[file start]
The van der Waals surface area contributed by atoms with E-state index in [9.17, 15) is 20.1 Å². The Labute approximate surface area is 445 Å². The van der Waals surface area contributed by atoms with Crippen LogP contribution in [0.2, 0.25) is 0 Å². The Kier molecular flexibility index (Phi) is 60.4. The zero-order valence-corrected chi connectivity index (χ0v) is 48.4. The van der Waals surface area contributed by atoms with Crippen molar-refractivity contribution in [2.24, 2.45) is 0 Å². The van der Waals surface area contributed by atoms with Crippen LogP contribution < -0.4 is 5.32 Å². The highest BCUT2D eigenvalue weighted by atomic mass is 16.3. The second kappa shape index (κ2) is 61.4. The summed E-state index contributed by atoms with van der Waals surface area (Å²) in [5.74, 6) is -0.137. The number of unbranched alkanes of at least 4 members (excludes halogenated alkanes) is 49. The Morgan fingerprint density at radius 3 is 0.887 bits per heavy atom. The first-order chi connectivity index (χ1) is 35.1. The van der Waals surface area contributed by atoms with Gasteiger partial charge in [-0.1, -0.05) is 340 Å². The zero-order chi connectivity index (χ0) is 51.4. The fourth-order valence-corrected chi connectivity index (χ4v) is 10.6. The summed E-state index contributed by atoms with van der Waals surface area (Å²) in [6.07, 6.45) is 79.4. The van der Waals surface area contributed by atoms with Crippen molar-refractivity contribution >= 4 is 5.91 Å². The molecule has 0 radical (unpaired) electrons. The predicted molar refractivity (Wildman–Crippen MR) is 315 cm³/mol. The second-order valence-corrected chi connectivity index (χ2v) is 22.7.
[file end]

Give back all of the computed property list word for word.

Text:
The van der Waals surface area contributed by atoms with E-state index in [9.17, 15) is 20.1 Å². The Labute approximate surface area is 445 Å². The van der Waals surface area contributed by atoms with Crippen LogP contribution in [0.2, 0.25) is 0 Å². The Kier molecular flexibility index (Phi) is 60.4. The zero-order valence-corrected chi connectivity index (χ0v) is 48.4. The van der Waals surface area contributed by atoms with Crippen molar-refractivity contribution in [2.24, 2.45) is 0 Å². The van der Waals surface area contributed by atoms with Crippen LogP contribution < -0.4 is 5.32 Å². The highest BCUT2D eigenvalue weighted by atomic mass is 16.3. The second kappa shape index (κ2) is 61.4. The summed E-state index contributed by atoms with van der Waals surface area (Å²) in [5.74, 6) is -0.137. The number of unbranched alkanes of at least 4 members (excludes halogenated alkanes) is 49. The Morgan fingerprint density at radius 3 is 0.887 bits per heavy atom. The first-order chi connectivity index (χ1) is 35.1. The van der Waals surface area contributed by atoms with Gasteiger partial charge in [-0.1, -0.05) is 340 Å². The zero-order chi connectivity index (χ0) is 51.4. The fourth-order valence-corrected chi connectivity index (χ4v) is 10.6. The summed E-state index contributed by atoms with van der Waals surface area (Å²) in [6.07, 6.45) is 79.4. The van der Waals surface area contributed by atoms with Crippen molar-refractivity contribution >= 4 is 5.91 Å². The molecule has 0 radical (unpaired) electrons. The predicted molar refractivity (Wildman–Crippen MR) is 315 cm³/mol. The second-order valence-corrected chi connectivity index (χ2v) is 22.7.